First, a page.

Little Box of Horrors: The Banana Splits Movie.

It even bait-and-swaps the cover art - there's not a goddamn axe in the whole film!

Little Box of Horrors: The Banana Splits Movie.

I was confused to see a Banana Splits movie being made in 2019.  After seeing it, I’m still confused.

Apparently the theme this weekend is needless movies.  Nate panned Rambo: Last Blood as an utterly unnecessary and vulgar addition to the Rambo franchise.  The Banana Splits Movie isn’t that bad.  It is clichéd all to hell, but it is competently executed.  It’s OK across the board.  It’s just not good.  Certainly not good enough to justify blowing the cobwebs off of a 50 year old gag property and dragging it into 2019.

Director Danishka Esterhazy reshapes the costumed kids show into a bloody horror flick, an ersatz Five Nights at Freddy’s.  While this opens up the property to some social commentary, it is mostly wasted by a script that can’t seem to decide which door it wants to walk through at any given juncture.

The Banana Splits Movie (2019).

Inexplicably, the 60’s kid show The Banana Splits has remained a cultural icon for generations.  A little boy named Harley loves the Splits, immersing himself in their zany antics.  For his birthday, his struggling mother (Dani Kind) strong-arms his stoner teen brother, disengaged step father, and a reluctant classmate named Zoe (Maria Nash) into going to a live taping of the show.  Unfortunately, the episode they attend is scheduled to be the last ever, as a new executive producer axes the show.  The animatronic stars of the show and their unstable creator dislike the news, and decide to axe the executive instead…and everyone else trapped in the studio.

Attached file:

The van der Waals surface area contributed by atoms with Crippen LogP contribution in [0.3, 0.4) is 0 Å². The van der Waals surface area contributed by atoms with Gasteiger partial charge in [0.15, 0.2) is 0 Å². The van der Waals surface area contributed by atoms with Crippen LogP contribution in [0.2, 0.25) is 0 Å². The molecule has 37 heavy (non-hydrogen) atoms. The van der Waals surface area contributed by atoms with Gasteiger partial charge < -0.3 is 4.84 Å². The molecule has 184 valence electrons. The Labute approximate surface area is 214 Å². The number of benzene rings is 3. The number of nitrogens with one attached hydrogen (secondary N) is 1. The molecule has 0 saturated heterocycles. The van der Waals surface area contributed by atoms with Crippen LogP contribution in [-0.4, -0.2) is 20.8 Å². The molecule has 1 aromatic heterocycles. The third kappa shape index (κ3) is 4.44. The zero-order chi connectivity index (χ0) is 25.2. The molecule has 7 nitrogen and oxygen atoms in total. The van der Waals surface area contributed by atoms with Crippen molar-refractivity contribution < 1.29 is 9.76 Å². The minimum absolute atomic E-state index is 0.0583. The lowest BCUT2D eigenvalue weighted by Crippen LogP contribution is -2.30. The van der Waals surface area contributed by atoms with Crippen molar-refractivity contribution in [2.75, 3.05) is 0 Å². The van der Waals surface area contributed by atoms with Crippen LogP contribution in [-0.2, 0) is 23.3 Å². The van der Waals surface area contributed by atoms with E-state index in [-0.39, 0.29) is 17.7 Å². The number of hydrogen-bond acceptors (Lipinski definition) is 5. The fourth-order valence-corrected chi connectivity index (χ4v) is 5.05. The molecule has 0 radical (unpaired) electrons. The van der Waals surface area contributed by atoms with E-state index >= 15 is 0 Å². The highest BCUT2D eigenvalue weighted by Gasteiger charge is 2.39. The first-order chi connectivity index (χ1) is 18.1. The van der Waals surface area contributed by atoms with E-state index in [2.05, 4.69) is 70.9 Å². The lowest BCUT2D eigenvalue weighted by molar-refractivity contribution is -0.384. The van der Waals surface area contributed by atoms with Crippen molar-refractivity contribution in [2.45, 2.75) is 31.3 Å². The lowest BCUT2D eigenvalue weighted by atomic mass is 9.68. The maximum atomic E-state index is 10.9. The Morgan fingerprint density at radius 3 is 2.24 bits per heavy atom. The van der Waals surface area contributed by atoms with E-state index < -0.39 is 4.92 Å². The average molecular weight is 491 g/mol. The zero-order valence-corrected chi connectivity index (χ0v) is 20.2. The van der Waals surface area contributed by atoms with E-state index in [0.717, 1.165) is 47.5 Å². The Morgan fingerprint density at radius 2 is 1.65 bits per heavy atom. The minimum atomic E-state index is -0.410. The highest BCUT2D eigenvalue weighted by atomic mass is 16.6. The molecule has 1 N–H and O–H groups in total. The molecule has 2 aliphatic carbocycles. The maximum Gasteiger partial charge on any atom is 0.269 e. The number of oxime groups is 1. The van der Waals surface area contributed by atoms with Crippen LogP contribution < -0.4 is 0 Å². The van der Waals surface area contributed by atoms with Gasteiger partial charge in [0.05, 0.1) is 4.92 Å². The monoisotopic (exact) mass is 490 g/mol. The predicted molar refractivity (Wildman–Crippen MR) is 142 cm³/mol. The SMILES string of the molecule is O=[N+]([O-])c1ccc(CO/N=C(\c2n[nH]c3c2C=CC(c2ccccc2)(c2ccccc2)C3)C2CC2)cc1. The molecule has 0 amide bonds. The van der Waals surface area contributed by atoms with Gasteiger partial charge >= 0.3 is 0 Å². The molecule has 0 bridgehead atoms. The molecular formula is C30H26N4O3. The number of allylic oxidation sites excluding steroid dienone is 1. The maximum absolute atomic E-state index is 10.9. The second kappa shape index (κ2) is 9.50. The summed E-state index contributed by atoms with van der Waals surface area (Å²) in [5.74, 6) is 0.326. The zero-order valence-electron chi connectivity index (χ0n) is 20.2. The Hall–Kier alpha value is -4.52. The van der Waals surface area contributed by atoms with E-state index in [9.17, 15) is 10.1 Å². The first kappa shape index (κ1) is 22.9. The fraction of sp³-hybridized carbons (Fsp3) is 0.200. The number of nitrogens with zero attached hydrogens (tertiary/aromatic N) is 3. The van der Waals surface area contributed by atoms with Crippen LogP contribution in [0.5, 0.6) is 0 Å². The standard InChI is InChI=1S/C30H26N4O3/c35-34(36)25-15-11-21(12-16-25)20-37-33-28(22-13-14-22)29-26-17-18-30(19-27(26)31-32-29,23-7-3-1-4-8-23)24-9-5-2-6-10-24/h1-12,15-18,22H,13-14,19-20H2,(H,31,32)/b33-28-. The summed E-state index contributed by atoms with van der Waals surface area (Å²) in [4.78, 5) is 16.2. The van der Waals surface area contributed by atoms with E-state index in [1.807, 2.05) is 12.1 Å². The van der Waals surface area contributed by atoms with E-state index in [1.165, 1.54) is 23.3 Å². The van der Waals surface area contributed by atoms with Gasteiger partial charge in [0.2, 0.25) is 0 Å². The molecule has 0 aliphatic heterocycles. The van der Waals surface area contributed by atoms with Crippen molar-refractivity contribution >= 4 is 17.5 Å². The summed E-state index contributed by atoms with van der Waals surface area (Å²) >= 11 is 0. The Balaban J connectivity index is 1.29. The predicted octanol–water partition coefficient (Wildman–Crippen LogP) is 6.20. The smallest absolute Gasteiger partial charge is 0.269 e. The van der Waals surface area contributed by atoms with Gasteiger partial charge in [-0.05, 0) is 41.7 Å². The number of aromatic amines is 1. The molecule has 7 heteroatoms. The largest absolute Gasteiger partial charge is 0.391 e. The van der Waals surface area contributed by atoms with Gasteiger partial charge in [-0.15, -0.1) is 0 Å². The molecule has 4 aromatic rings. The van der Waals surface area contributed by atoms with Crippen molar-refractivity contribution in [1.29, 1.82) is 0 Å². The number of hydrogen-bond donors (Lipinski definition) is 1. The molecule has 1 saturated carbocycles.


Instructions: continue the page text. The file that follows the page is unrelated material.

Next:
Hell, I grew up watching this and even I don’t get the nostalgia.

Practically Effective.

Some elements of The Banana Splits Movie deserve praise.  First and foremost, the practical effects are quite good in places.  The first victim gets dispatched in a “hide the kill” manner, which made me leery of this robotic slasher.  I wondered to myself why John Carpenter could make awesome kill scenes on a peanuts budget but modern horror rarely gets close.  Well, the first on-screen kill popped right up and delivered.  You could see where all of the editing cuts were made, but it featured an interesting set-up, solid acting from the victim, delightful prosthetic work to really highlight the body horror, and a gruesome execution.  Several other kills were likewise fun to watch, and the effects added a lot more than they took away.

The acting in the piece is solid.  I liked Dani Kind in the lead.  Nearly every character is a horror movie cliché, but she doesn’t camp it up and does a good job as the “Linda Hamilton-esque badass mother.” Romeo Carere as the older brother and Naledi Majola as the studio assistant he falls for have a cute dynamic and I grew to like both characters.  The writing for other characters made it virtually impossible to be relatable, but few of the players chewed the scenery or phoned it in.

She has to keep this dweeb alive AND carry all of the nonsense script around. Truly heroic.

Why Are We Doing This?

My biggest problem with the film was a lack of motivation for the piece.  On the cosmic level, why does this film need to exist in 2019?  There was a moment to riff on Hana-Barbera kitsch, exploited well by Adult Swim in stuff like Sealab 2021, Space Ghost Coast to Coast, and Harvey Birdman.  That wave passed more than a decade ago.  The Five Night at Freddy’s craze came and went in an eye-blink about four years ago.  Nothing feels particularly topical or relevant about dragging the Banana Splits out of mothballs for this mostly by-the-book horror flick.

Shit or get off the robo pot, script writers.